General Anti-Abuse Rule (GAAR): Will it work?
The general anti-abuse rule (GAAR)came into force on 17 July 2013 when the Finance Act 2013 received Royal Assent. GAAR applies to abusive tax arrangements that do not pass what has become known as "the double reasonableness" test. This test is designed to consider all circumstances, including the principles on which the legislation was based, and whether the planning was intended to exploit any shortcomings in the tax system.
HMRC officials are required to get consent from an independent advisory panel before applying GAAR, although HMRC is not obliged to take the advice of the panel. Many experts believe that the legislation will be hard to apply and still won’t deal with the controversial tax arrangements of certain big businesses. HMRC argue that GAAR will make the tax system fairer and clearer for everyone.
What will GAAR apply to?
GAAR applies to income tax, capital gains tax, inheritance tax, corporation tax (as well as charges treated the same way as corporation tax), petrol duty, stamp duty land tax, and the annual tax on enveloped dwellings. Separate legislation will apply GAAR to NI contributions.
How does it work, who implements it?
HMRC has recently published guidance that UK courts will use when considering cases brought in relation to GAAR. The GAAR guidance explains that HMRC rejects past court judgments, "where tax avoidance within the letter of the law was allowed to stand", and cautions that: "Taxation is not to be treated as a game where taxpayers can indulge in any ingenious scheme in order to eliminate or reduce their tax liability." Instead, GAAR sets a statutory limit that is reached "when the arrangements put in place by the taxpayer ... go beyond anything which could reasonably be regarded as a reasonable course of action."
How does the rule apply to the average taxpayer?
Any business or individual exploiting a loophole in the law or using a scheme for no commercial reason other than to reduce a tax bill is likely to be caught by GAAR. GAAR is there to prevent taxpayers from receiving "tax advantages" as a result of "tax arrangements" that are "abusive". It will be up to HMRC to prove whether a particular arrangement is abusive rather than for the taxpayer to prove that it was not. The "double reasonableness" test, is supposed to be a safeguard for the taxpayer and that means HMRC must show that the arrangements "cannot reasonably be regarded as a reasonable course of action".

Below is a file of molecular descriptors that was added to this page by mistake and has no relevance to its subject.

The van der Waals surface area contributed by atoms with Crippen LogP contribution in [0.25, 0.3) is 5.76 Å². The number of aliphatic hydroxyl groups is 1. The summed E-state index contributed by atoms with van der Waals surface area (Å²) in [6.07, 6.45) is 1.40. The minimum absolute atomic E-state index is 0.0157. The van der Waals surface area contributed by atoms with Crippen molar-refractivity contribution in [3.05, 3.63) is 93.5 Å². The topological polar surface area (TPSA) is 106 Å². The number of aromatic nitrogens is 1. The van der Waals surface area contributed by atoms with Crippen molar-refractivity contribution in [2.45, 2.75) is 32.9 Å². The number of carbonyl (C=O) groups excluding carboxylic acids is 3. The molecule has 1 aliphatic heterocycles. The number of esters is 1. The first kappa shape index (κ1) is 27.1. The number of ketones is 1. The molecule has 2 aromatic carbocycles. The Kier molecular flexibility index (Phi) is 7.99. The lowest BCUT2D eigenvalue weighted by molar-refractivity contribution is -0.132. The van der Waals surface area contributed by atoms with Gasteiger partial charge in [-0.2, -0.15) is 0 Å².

But surely what's reasonable and what is not reasonable is subjective?
Right: the test "recognises that there are some arrangements which some people would regard as a reasonable course of action while others would not", and so: "The 'double reasonableness' test sets a high threshold by asking whether it would be reasonable to hold the view that the arrangement was a reasonable course of action". The guidance states: "The arrangement falls to be treated as abusive only if it would not be reasonable to hold such a view."
I'm still not sure about this double-reasonableness issue, please explain.
Tax arrangements will be judged "abusive" if they conflict with certainty against the intention of the law at the time the law was made. "Abusive" tax arrangements may include:
- Exploiting a loophole in the law;
- Any accounting practice having no commercial reason other than to reduce a tax bill;
- Reducing your tax bill by any unlawful means.
Where does that leave tax-planning initiatives such as those used by DNS?
Broadly speaking, DNS is in support of GAAR but we are as concerned as many of our colleagues that the "double reasonableness" test is not clear enough; we are also concerned that the panel appears to hold so little power to enforce its recommendations.
However, we are not alone in believing that GAAR’s main purpose will be to act as a deterrent to the boutique offshore tax advisory firms that promote many of the riskiest forms of tax scheme as they will no doubt get voted down by the GAAR advisory panel.
We also believe that the legislation may well save the taxman time and money if more tax disputes are resolved before court via GAAR. One commentator proposed, "It means people won’t even try [abusive tax schemes] which saves HMRC the expense of spending years trying to litigate. ... We are all hoping that [GAAR] will mean that we see a reduction in the marketing of silly [tax] schemes."
We are also slightly concerned that the guidance does not prevent HMRC from pursuing arrangements which it regards as seeking to achieve a tax advantage but which cannot be described as abusive through the tribunal system.
It is up to accountants to ensure that clients’ tax affairs are "reasonable" enough for the taxman and the new GAAR adjudicators. Rest assured, then, GAAR is unlikely to affect any of the tax-planning initiatives used by DNS because while we ensure our clients save money in taxes we never promote any tax avoidance schemes.